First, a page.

A new study from the Fifa Transfer Matching System (TMS) found that 57 per cent of all funds circulated in the international transfer market since 2013 ended up in players' pockets through wages.
In contrast, transfer fees themselves accounted for just 41 per cent of funds circulated in the period while agents' commissions made up the remaining two per cent.
Individual players' salaries are usually kept tightly under wraps by Premier League clubs, but Fifa TMS (the international matchmaker used by teams to register transfers with Fifa) has produced a report for the industry detailing salary figures for all international transfers (not including deals between two clubs from the same country) for the first time.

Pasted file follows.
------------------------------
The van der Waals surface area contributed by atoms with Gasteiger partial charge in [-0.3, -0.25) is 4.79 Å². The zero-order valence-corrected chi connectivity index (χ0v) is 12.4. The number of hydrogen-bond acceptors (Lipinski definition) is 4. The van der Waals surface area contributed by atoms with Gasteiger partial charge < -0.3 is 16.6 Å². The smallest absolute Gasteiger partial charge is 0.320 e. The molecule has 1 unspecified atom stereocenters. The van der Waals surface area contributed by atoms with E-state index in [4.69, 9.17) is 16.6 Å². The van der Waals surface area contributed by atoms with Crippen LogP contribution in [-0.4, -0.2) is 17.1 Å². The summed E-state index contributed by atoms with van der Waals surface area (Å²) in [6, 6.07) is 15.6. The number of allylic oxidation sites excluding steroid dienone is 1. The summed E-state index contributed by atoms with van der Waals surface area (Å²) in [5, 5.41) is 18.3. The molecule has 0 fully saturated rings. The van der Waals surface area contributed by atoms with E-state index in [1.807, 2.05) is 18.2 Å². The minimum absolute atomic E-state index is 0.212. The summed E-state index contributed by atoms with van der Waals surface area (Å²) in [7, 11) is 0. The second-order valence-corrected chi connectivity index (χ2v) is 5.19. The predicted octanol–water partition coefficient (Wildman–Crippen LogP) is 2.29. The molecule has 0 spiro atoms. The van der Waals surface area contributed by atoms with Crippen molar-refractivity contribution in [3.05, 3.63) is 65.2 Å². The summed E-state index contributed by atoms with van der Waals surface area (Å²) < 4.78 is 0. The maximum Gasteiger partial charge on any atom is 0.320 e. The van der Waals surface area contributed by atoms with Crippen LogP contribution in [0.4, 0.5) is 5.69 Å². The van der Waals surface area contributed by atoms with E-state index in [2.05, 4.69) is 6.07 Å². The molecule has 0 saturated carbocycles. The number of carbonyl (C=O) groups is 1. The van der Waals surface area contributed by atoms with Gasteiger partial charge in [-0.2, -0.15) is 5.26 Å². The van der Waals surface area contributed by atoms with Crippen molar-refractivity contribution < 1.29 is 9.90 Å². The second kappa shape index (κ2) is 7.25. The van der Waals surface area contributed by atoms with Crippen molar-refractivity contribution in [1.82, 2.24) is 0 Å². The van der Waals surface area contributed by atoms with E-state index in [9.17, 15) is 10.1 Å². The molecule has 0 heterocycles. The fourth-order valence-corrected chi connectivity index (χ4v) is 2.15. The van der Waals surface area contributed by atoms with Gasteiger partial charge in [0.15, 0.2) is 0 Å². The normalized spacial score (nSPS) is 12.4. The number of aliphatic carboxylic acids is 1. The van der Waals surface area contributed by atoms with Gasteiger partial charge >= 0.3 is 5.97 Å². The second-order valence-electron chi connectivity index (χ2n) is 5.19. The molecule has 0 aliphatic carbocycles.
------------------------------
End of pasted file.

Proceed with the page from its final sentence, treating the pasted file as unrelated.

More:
Fifa TMS general manager Mark Goddard said:
Most of the transfers discussed in the media involve large transfer fees, but in reality, only 13 per cent of all worldwide transfers involve the payment of a fee. Salaries, though, are part of every single contract.
In 2014 alone, clubs and players signed contracts for $6.02bn, which added to the $4.07bn in transfer fees and $238m in intermediaries' commissions make the total value of these transfers a staggering $10.33bn.
The Premier League's financial might - aided by broadcasting deals that dwarve other European leagues' - has allowed even traditionally mid-table clubs such as Stoke and Crystal Palace to buy renowned players from European giants such as Inter Milan, Barcelona and Paris Saint-Germain.
Fifa TMS found that English clubs spent a total of $996m on international transfers this summer - more than double any other country.
Spanish clubs spent $495m - a decrease of 23 per cent compared to last year - while French spending rose by 65 per cent to $270m.
Collectively, Europe's top five leagues (England, France, Germany, Italy, Spain) spent $2.4bn this summer. Since 2013, 80 per cent of total salaries committed in the context of international transfers came from clubs within Uefa.